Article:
These bizarre sentiments are doubly strange considering that Smith spends the second chapter of Misogynies reminding us that a woman can engage in whatever behaviour she likes and still say ‘no’ at the end of the night. Does this statement only stand true for some women? Does posing naked in a newspaper remove your right not to be physically assaulted by fans? Are some women in fact asking for it? Smith’s sudden turns of victim-blaming appear as failures of analysis – she blames women for fulfilling roles (Page Three ‘girl’, seductive femme fatale) that society has set out for them. She hopes the fans get their money back; I hope the Page Three women do.

This conclusion, perhaps, is one effect of reading Misogynies twenty-four years after its release, during which time continuous debate has brought up new questions and perspectives for feminism. However, another effect of this retrospective reading is the haunting sense that the more things change, the more they stay the same. “Three or four times a year,” Smith writes, “we in Britain go through a ritual known as Outcry Over Judge’s Remarks In Rape Case”. These days, as the Internet allows for information to be shared further and faster than ever, this ritual takes place more like three or four times a month. (At the time of writing, I can think of at least one news story along these lines that occurred in the past week.) The sentiments of the judges quoted by Smith could easily have been expressed today. This, I think, is one reason why it’s so crucially important to read and re-read classic feminist texts – the realization that some things don’t change points to the conclusion that they are culturally ingrained; always present, in one form or another, in a culture that is essentially misogynistic. This, after all, is Smith’s ultimate argument.

One final note: to paraphrase Lenin, what is to be done? Smith delivers a stern critique of misogynistic culture, but offers little in the way of suggested remedies. Finishing the book, I wished that she’d included just one final chapter on the power (and the complex difficulties) of women organizing together against misogynies. Leaving this out amounts not only to a lack of ‘solution’, but it also has the unfortunate effect of casting women only as the victims of misogyny, rather than three-dimensional people who have the ability to fight back. Perhaps, with much of the groundwork laid by feminist forerunners such as Smith, this is the task for today’s feminism.

~ Joanna Horton

Wom*news was asked to review Joan Smith’s new release books ‘Misogynies’ and ‘The Public Woman’ by her publishing house’s distributor, Inbooks. You’ll also be able to read Lotte’s review of ‘The Public Woman’ in Issue #10 Wom*news: Cliterature. If you’d like us to review your feministy book, please email us at 

“The Wizard of Auslan” by Vulcana Women’s Circus – Review

Last Saturday I went to a showing of “Wizard of Auslan”, a new in-progress production by Vulcana Women’s Circus, at the Stores Studio in the Powerhouse Museum. It had two once-off showings; one at 3pm and one at 6pm. As a current student of Auslan (Australian sign language), I was really excited to see Auslan used in drama, as it is a beautiful, expressive language when signed in everyday conversation.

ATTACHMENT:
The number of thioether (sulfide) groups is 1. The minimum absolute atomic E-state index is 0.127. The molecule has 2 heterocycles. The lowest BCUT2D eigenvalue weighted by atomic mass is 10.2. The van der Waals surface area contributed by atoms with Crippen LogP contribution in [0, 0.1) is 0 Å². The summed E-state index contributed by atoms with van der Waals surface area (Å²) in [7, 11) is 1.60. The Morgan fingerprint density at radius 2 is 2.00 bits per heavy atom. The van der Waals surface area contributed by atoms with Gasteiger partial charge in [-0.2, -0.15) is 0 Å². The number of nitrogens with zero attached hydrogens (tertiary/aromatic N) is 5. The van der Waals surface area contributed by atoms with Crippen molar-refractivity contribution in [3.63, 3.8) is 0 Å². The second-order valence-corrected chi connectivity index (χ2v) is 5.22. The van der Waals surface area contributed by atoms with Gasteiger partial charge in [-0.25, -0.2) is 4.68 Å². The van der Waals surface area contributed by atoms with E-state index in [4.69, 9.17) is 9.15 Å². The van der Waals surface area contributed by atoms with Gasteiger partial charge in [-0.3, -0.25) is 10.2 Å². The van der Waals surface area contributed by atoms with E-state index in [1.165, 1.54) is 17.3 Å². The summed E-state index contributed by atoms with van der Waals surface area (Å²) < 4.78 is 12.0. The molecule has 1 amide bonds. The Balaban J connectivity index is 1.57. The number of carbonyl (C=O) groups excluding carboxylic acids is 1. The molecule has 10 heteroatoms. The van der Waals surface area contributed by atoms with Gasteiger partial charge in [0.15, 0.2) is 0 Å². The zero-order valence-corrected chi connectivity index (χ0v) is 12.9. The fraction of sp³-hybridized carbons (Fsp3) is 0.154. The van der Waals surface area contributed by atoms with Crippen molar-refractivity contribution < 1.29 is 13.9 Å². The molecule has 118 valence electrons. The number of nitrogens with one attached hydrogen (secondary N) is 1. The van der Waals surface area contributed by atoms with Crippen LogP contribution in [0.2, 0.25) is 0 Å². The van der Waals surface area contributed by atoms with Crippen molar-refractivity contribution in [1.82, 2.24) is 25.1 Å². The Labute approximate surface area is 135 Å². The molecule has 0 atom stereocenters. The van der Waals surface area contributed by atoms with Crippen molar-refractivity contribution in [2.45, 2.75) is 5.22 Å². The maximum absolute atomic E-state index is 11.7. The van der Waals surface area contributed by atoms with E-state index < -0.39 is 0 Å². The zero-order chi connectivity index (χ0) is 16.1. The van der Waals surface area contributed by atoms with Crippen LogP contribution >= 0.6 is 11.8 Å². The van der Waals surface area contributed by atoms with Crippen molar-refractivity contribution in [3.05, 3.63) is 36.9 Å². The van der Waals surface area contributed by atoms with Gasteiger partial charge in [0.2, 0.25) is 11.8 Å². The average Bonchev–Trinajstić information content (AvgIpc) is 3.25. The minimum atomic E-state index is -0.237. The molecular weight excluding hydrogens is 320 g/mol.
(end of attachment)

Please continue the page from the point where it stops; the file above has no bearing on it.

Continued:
Vulcana Women’s Circus is a group that encourages positive physical experiences and creative power through circus movements and acts. It’s a women-only performance group that also holds the Vulcademy – or, circus classes – at the Powerhouse. Vulcana has been working with the Deaf community for some time, and The Wizard of Auslan is a work in-progress. “It was some of our best scenes put together!” said one performer at the end.


I enjoyed every moment of “The Wizard of Auslan”! Although there was music in the background, the performance was told primarily in sign language. The performance was totally accessible to those who don’t know sign language, however. The performers were members from the Deaf community – one woman has been one of my Auslan teachers this year! As emphasised in their show booklet, “this project explores the possibilities around creating a unique signed performance that examines the physical languages of circus and Auslan.”


It was an original and very clever take on The Wizard of Oz. Dorothy (complete with a puppet Toto), the Tin Man (holding a biscuit tin, unable to open it), the Cowardly Lion (a woman wearing a fur coat), and the Scarecrow who kept dropping straw everywhere all came together on a park bench in the middle of the stage. All the characters knew how to solve each other’s problems, but couldn’t communicate with each other. Through learning sign language (featuring a humourous moment where Dorothy pulled the Auslan dictionary out of her basket!), the four were able to help each other out: the Tin Man got their biscuit tin open, the Cowardly Lion took their coat off and fanned themselves cool.


The staging was absolutely fantastic it’s minimalism; it drew the focus on the performers’ language. The scene changes were simple and almost Brechtian. By far some of the best parts of “The Wizard of Auslan”, however, were the circus performers. Women climbed, twisted and turned high above the floor. It was professional and awe-inspiring to watch. It really added to what was a very physical production. At the end, all the women got up and signed ‘Somewhere Over The Rainbow’, which was really cool to see.